b) The rational and intuitive plausibility of radical praxis should increase the more that it demonstrable achieves its goals, i.e. succeeds in building workable, fruitful egalitarian relations, in the short to medium term.
2. Individuals find it personally liberating to understand certain personal vicissitudes, such as poverty, as inevitable products of a social system which they experience in common with many others, rather than as personal failings which they must bear alone.
3. Individuals can anticipate and aspire to the meso- and macro-level benefits described below.
1. Dialectical thinking’s polemic tendencies and reassignment of moral worth map onto the psychodynamics of trauma. Therapy and struggle synergise to a certain extent.
a) In the long run, however, personal resolution of trauma cannot depend on the achievement of social revolution, and the strategic needs of revolutionary struggle are not always served by the therapeutic needs of traumatized subjectivities.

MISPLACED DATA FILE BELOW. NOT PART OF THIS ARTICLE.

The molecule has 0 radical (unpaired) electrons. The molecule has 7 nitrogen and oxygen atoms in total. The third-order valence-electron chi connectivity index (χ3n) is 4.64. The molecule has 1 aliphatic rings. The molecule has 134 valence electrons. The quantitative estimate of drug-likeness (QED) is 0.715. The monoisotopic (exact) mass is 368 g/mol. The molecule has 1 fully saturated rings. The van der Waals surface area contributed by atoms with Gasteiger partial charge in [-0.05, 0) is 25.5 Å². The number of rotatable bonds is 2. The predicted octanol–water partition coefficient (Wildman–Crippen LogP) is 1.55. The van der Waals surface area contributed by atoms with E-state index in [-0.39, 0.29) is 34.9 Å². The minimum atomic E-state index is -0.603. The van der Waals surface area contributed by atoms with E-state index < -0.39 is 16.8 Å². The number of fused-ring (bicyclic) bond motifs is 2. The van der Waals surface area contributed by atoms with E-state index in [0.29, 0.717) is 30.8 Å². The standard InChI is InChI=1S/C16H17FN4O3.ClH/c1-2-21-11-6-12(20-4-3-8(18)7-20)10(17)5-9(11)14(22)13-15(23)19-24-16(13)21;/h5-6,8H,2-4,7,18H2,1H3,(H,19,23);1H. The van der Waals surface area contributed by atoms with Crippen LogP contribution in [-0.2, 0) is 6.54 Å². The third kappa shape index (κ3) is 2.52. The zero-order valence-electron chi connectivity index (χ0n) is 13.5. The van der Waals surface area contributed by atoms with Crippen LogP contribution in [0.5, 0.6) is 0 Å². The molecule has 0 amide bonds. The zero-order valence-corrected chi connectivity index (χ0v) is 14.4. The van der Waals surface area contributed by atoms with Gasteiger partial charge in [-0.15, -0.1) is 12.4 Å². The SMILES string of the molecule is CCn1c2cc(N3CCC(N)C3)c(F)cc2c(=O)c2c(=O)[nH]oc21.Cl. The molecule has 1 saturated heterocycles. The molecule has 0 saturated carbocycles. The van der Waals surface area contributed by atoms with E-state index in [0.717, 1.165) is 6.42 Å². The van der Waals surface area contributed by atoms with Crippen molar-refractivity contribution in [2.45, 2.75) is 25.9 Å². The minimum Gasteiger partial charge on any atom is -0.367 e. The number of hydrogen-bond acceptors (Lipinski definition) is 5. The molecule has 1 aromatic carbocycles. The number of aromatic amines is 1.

b) Personal healing and social transformation overlap but also they operate on different spatial and temporal scales and therefore must be carefully distinguished for the good of both.
2. The radical rejection of the social order entailed by dialectical frameworks resonates with the egoistic pursuit of personal transcendence of social constraint.
a) Ultimately, however, radical praxis aims to replace certain forms of social constraint and social freedom (elitist, exploitative, unsustainable) with other forms of social constraint and social freedom (egalitarian, sustainable, etc.).
b) It is not actually possible for human beings to transcend social constraint as such. We can only ever appear to do so. We achieve this appearance by occupying a local pinnacle of naturalized relations of domination.
1. Radical praxis fosters solidarity, community, mutual aid among the oppressed, thereby reproducing itself through the formation of social groups, networks, movements.
2. Radical praxis provides an overall direction for collective action, reproducing itself as a mode of practice.